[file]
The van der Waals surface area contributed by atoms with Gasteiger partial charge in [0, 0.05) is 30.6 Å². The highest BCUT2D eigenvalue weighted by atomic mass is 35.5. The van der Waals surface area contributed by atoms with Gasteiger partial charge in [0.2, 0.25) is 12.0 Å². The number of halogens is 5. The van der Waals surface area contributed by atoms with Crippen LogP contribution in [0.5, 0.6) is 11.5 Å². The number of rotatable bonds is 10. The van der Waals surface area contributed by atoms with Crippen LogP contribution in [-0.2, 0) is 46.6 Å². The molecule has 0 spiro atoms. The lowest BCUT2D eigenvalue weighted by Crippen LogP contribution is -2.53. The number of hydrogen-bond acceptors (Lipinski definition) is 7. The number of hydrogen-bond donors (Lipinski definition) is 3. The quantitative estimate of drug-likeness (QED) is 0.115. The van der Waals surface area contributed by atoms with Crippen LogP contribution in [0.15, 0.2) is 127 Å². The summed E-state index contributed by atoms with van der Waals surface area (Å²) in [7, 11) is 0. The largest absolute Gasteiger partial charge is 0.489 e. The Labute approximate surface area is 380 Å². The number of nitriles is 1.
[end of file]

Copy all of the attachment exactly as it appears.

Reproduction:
The van der Waals surface area contributed by atoms with Gasteiger partial charge in [0, 0.05) is 30.6 Å². The highest BCUT2D eigenvalue weighted by atomic mass is 35.5. The van der Waals surface area contributed by atoms with Gasteiger partial charge in [0.2, 0.25) is 12.0 Å². The number of halogens is 5. The van der Waals surface area contributed by atoms with Crippen LogP contribution in [0.5, 0.6) is 11.5 Å². The number of rotatable bonds is 10. The van der Waals surface area contributed by atoms with Crippen LogP contribution in [-0.2, 0) is 46.6 Å². The molecule has 0 spiro atoms. The lowest BCUT2D eigenvalue weighted by Crippen LogP contribution is -2.53. The number of hydrogen-bond acceptors (Lipinski definition) is 7. The number of hydrogen-bond donors (Lipinski definition) is 3. The quantitative estimate of drug-likeness (QED) is 0.115. The van der Waals surface area contributed by atoms with Crippen LogP contribution in [0.15, 0.2) is 127 Å². The summed E-state index contributed by atoms with van der Waals surface area (Å²) in [7, 11) is 0. The largest absolute Gasteiger partial charge is 0.489 e. The Labute approximate surface area is 380 Å². The number of nitriles is 1.